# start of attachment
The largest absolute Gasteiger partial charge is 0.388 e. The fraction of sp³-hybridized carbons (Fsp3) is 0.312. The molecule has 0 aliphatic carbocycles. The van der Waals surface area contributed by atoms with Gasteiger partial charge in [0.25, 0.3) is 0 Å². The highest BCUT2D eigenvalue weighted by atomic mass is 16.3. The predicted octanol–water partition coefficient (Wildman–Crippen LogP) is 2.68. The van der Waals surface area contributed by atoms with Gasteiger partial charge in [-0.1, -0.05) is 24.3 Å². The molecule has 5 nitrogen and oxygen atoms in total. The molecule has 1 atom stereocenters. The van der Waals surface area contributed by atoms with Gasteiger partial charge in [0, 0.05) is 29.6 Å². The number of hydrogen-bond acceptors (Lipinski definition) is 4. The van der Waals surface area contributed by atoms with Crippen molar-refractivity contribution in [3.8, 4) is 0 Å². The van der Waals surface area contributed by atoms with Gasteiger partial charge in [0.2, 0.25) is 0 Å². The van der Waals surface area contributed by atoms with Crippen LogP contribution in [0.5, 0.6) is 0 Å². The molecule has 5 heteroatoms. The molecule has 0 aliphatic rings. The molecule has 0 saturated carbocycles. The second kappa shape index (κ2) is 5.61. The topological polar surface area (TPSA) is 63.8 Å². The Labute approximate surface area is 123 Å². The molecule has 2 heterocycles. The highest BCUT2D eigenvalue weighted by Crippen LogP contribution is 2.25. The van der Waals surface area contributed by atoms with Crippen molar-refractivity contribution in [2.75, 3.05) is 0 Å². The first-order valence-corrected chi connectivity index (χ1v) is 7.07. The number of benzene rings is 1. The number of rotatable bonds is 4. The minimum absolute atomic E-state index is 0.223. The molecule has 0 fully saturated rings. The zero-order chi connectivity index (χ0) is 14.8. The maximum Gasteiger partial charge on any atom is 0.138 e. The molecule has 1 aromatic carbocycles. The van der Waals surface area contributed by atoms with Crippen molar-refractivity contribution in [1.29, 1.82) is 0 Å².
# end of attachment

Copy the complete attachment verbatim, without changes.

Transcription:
The largest absolute Gasteiger partial charge is 0.388 e. The fraction of sp³-hybridized carbons (Fsp3) is 0.312. The molecule has 0 aliphatic carbocycles. The van der Waals surface area contributed by atoms with Gasteiger partial charge in [0.25, 0.3) is 0 Å². The highest BCUT2D eigenvalue weighted by atomic mass is 16.3. The predicted octanol–water partition coefficient (Wildman–Crippen LogP) is 2.68. The van der Waals surface area contributed by atoms with Gasteiger partial charge in [-0.1, -0.05) is 24.3 Å². The molecule has 5 nitrogen and oxygen atoms in total. The molecule has 1 atom stereocenters. The van der Waals surface area contributed by atoms with Gasteiger partial charge in [0, 0.05) is 29.6 Å². The number of hydrogen-bond acceptors (Lipinski definition) is 4. The van der Waals surface area contributed by atoms with Crippen molar-refractivity contribution in [3.8, 4) is 0 Å². The van der Waals surface area contributed by atoms with Gasteiger partial charge in [0.2, 0.25) is 0 Å². The van der Waals surface area contributed by atoms with Crippen LogP contribution in [0.5, 0.6) is 0 Å². The molecule has 5 heteroatoms. The molecule has 0 aliphatic rings. The molecule has 0 saturated carbocycles. The second kappa shape index (κ2) is 5.61. The topological polar surface area (TPSA) is 63.8 Å². The Labute approximate surface area is 123 Å². The molecule has 2 heterocycles. The highest BCUT2D eigenvalue weighted by Crippen LogP contribution is 2.25. The van der Waals surface area contributed by atoms with Crippen molar-refractivity contribution in [2.75, 3.05) is 0 Å². The first-order valence-corrected chi connectivity index (χ1v) is 7.07. The number of benzene rings is 1. The number of rotatable bonds is 4. The minimum absolute atomic E-state index is 0.223. The molecule has 0 fully saturated rings. The zero-order chi connectivity index (χ0) is 14.8. The maximum Gasteiger partial charge on any atom is 0.138 e. The molecule has 1 aromatic carbocycles. The van der Waals surface area contributed by atoms with Crippen molar-refractivity contribution in [1.29, 1.82) is 0 Å².